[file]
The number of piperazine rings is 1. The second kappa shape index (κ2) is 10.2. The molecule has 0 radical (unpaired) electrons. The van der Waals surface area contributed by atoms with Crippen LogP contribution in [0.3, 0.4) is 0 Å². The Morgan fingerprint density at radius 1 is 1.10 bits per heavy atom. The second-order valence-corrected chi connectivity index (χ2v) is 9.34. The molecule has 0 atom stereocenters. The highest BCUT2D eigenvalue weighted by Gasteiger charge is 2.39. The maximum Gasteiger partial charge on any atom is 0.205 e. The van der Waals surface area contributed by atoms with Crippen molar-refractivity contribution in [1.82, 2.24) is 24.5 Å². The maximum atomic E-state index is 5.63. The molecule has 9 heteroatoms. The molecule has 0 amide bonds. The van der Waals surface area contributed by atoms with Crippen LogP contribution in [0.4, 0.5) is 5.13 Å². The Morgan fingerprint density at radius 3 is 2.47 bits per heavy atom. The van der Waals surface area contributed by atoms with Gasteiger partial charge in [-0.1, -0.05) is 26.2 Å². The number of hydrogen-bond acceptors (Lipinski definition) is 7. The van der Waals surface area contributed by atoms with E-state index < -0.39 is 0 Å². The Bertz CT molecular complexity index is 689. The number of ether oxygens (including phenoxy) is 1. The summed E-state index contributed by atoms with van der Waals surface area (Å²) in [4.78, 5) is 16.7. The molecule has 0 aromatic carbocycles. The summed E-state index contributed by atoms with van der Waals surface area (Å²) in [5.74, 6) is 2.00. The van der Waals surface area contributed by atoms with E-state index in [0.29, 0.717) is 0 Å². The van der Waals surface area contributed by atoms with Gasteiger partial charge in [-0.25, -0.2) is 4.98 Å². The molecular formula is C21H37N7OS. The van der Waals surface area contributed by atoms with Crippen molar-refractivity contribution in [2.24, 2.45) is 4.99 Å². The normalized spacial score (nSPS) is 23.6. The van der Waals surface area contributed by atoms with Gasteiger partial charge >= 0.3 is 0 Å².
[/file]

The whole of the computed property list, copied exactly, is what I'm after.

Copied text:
The number of piperazine rings is 1. The second kappa shape index (κ2) is 10.2. The molecule has 0 radical (unpaired) electrons. The van der Waals surface area contributed by atoms with Crippen LogP contribution in [0.3, 0.4) is 0 Å². The Morgan fingerprint density at radius 1 is 1.10 bits per heavy atom. The second-order valence-corrected chi connectivity index (χ2v) is 9.34. The molecule has 0 atom stereocenters. The highest BCUT2D eigenvalue weighted by Gasteiger charge is 2.39. The maximum Gasteiger partial charge on any atom is 0.205 e. The van der Waals surface area contributed by atoms with Crippen molar-refractivity contribution in [1.82, 2.24) is 24.5 Å². The maximum atomic E-state index is 5.63. The molecule has 9 heteroatoms. The molecule has 0 amide bonds. The van der Waals surface area contributed by atoms with Crippen LogP contribution in [0.4, 0.5) is 5.13 Å². The Morgan fingerprint density at radius 3 is 2.47 bits per heavy atom. The van der Waals surface area contributed by atoms with Gasteiger partial charge in [-0.1, -0.05) is 26.2 Å². The number of hydrogen-bond acceptors (Lipinski definition) is 7. The van der Waals surface area contributed by atoms with E-state index < -0.39 is 0 Å². The Bertz CT molecular complexity index is 689. The number of ether oxygens (including phenoxy) is 1. The summed E-state index contributed by atoms with van der Waals surface area (Å²) in [4.78, 5) is 16.7. The molecule has 0 aromatic carbocycles. The summed E-state index contributed by atoms with van der Waals surface area (Å²) in [5.74, 6) is 2.00. The van der Waals surface area contributed by atoms with E-state index in [0.29, 0.717) is 0 Å². The van der Waals surface area contributed by atoms with Gasteiger partial charge in [-0.25, -0.2) is 4.98 Å². The molecular formula is C21H37N7OS. The van der Waals surface area contributed by atoms with Crippen molar-refractivity contribution in [2.24, 2.45) is 4.99 Å². The normalized spacial score (nSPS) is 23.6. The van der Waals surface area contributed by atoms with Gasteiger partial charge >= 0.3 is 0 Å².